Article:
expectation. It is not that time hangs heavily CHEILON, one of the Seven Wise Men of on our hands, and we need diversion, but the Greece, must have put forth a special effort of mind is various, and intent on a vague, grand his wisdom, in order to produce the following purpose, as a whole, while it does not condemaxim :-"
-“ Three things are difficult : to keep scend to grapple with any one of the multifarious a secret, to bear an injury patiently, and to spend tasks on which the execution of the great purleisure well.” From his skillful use of the cli- pose depends. “ Divide et impera" is the only max in this profound saying,– to say nothing way to become learned and powerful. Our first of the presumptive evidence furnished by his and childish glimpse of intellectual or of mategreat reputation among the ancients for wis- rial acquisitions is of their focal points, which dom,- we may infer the hypothesis, that Chei- kindle aspiration. But we learn that we shall lon, like Homer, Tyrtaeus and Plutarch, was a never do more than gaze, unless we are willing schoolmaster, and had quarterly vacations. For to follow out singly, and with unwearied persisdoes he not in his third hard thing, give the ve- tency, each of the convergent rays, till our plans ry sum and essence of what many teachers now issue nobly in the realization of what had been find most difficult ?
waking dreams. It is not the star-gazer that The old sage expressed a bitter pedagogic ex- discovers the asteroids, but the working asperience. I have almost learned to dread vaca- tronomer, who scans the small field of his teletions, and to deem myself happy if I can get scope night after night till he knows the heathrough them with sound mind and body. Oth-vens. er men constantly expect their leisure, either in I am always exercised with a host of such old age or when they shall have amassed a for- chimerical notions towards the end of vacations, tune. But we teachers are periodically idle. and during the two or three weeks that they are The common misery of the retired business man, fresh in mind; and I am gratified to find these who finds his leisure endless ennui, is ours four summa bona of teachers' lives gradually becomtimes a year, unless we learn an art which is ing to me less a matter of perplexity and disusually deemed almost impossible. Montaigne content. The dolce far niente may be set to tells us that he anticipated great results from his Italian notes, which may be played on flutes. retirement to his pleasant country estate, but But American music should express far other that, when there, he found occasion to apply significance, to the sound of bugles and drums. the words of Lucan:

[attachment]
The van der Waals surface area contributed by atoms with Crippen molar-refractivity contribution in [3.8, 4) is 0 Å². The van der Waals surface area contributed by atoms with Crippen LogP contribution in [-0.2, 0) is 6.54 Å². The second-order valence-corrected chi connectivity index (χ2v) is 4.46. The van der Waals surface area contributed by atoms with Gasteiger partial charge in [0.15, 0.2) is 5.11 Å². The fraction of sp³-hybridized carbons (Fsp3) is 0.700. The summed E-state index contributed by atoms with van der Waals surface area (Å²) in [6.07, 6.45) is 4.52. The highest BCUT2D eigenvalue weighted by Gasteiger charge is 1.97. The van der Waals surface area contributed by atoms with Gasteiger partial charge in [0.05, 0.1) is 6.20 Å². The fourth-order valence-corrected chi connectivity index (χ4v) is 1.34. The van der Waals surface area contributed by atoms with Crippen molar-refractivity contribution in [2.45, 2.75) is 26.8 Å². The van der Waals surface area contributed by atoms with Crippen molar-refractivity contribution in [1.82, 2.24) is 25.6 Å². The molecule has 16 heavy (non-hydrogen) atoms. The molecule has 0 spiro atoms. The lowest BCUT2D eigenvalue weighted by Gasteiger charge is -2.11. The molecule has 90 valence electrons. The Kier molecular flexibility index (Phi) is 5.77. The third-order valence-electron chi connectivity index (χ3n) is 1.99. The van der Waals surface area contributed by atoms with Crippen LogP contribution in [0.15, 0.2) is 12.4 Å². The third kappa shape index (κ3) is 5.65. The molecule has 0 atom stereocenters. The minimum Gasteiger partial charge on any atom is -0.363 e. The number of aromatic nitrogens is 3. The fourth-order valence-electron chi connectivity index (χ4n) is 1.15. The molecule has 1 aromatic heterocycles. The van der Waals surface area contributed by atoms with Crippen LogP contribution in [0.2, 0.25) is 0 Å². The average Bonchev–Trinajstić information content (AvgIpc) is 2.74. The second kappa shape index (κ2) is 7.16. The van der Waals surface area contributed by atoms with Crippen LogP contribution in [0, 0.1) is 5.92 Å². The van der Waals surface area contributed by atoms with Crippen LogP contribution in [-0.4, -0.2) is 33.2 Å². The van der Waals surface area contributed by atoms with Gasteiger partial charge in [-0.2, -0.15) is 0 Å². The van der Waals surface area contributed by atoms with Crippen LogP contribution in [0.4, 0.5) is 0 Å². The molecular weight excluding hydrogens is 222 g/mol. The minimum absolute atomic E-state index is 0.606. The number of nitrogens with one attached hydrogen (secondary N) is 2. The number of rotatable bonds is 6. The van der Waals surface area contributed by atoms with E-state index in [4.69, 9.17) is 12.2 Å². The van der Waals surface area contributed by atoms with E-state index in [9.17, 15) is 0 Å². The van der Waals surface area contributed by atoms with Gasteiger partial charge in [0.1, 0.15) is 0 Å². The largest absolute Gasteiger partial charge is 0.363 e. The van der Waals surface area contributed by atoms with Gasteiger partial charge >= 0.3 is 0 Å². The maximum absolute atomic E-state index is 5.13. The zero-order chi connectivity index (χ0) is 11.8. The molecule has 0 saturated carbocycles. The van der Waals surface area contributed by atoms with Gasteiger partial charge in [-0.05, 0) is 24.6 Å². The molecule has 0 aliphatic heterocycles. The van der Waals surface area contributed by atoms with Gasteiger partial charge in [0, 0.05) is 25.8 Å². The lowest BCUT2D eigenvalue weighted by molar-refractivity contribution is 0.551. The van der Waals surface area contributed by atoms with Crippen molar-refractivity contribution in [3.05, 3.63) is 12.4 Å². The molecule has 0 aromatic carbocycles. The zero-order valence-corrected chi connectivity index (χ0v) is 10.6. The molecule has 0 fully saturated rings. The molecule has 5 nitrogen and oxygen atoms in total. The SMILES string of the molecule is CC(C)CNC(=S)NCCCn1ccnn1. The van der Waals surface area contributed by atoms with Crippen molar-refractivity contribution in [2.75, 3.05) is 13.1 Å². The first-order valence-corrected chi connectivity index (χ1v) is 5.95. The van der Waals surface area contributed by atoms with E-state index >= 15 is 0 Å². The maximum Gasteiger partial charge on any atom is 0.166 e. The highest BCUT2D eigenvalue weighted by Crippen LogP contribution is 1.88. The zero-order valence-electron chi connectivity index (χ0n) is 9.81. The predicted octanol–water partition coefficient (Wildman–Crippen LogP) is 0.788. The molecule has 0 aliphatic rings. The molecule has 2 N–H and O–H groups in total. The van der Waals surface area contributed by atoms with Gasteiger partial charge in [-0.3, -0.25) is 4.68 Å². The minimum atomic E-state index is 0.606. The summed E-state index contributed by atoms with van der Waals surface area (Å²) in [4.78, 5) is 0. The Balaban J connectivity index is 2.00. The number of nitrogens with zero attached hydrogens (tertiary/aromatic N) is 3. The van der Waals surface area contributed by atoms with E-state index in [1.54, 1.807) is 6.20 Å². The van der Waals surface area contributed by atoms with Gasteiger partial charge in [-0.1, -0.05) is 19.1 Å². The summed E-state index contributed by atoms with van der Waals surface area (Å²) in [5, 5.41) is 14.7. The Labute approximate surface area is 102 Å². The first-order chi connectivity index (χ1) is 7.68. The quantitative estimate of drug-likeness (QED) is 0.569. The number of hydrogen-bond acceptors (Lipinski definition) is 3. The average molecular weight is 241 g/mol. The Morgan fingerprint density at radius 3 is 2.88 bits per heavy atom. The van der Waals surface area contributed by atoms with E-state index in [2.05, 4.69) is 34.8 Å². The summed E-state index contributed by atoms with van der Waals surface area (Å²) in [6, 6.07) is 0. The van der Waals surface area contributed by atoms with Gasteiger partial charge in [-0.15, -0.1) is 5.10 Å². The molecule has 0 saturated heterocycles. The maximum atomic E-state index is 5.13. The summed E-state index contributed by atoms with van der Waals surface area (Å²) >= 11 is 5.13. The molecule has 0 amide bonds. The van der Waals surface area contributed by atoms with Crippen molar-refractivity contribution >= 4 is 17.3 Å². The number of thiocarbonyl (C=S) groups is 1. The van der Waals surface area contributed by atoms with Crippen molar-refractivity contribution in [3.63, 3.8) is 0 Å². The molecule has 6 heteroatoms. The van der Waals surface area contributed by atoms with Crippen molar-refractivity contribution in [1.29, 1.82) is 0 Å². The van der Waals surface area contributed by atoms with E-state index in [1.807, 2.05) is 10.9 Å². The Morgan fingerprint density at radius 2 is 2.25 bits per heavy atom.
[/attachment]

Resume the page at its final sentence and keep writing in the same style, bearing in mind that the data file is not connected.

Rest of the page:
I like better the American style. The good of “ Variam semper dant otia mentem.”
vacations must be worked out; the harder the
toil, the more good. This " various mind" is the difficulty. Our reg- This does not look like a solution of the probular work is so monotonous, that we are tempted lem, how to spend leisure well, but rather like to look forward to a mere cessation of it as a'a denial of leisure itself. In fact, we, by ng means, acknowledge otium, if it means doing increasing property, he does not, usually, come nothing, but insist on negotium, or no doing noth- in contact with even the coarser forms of the ing. But a rest from one's established business material activity of the world, by which the is commonly reckoned as leisure ; and this we manners of so many men are rounded into the are far from denying. On the contrary, we es- poor outward semblance, at least, of cosmopoteem it an essential element of our life. The litan liberality. This topic is not worth long reason why it is essential, is not because it of- discourse. fers rest or relaxation, but because it affords us The genuine man is the product of a myriad great help in resisting the tendency to become influences, which flow to him through channels confined to one way of thinking and acting;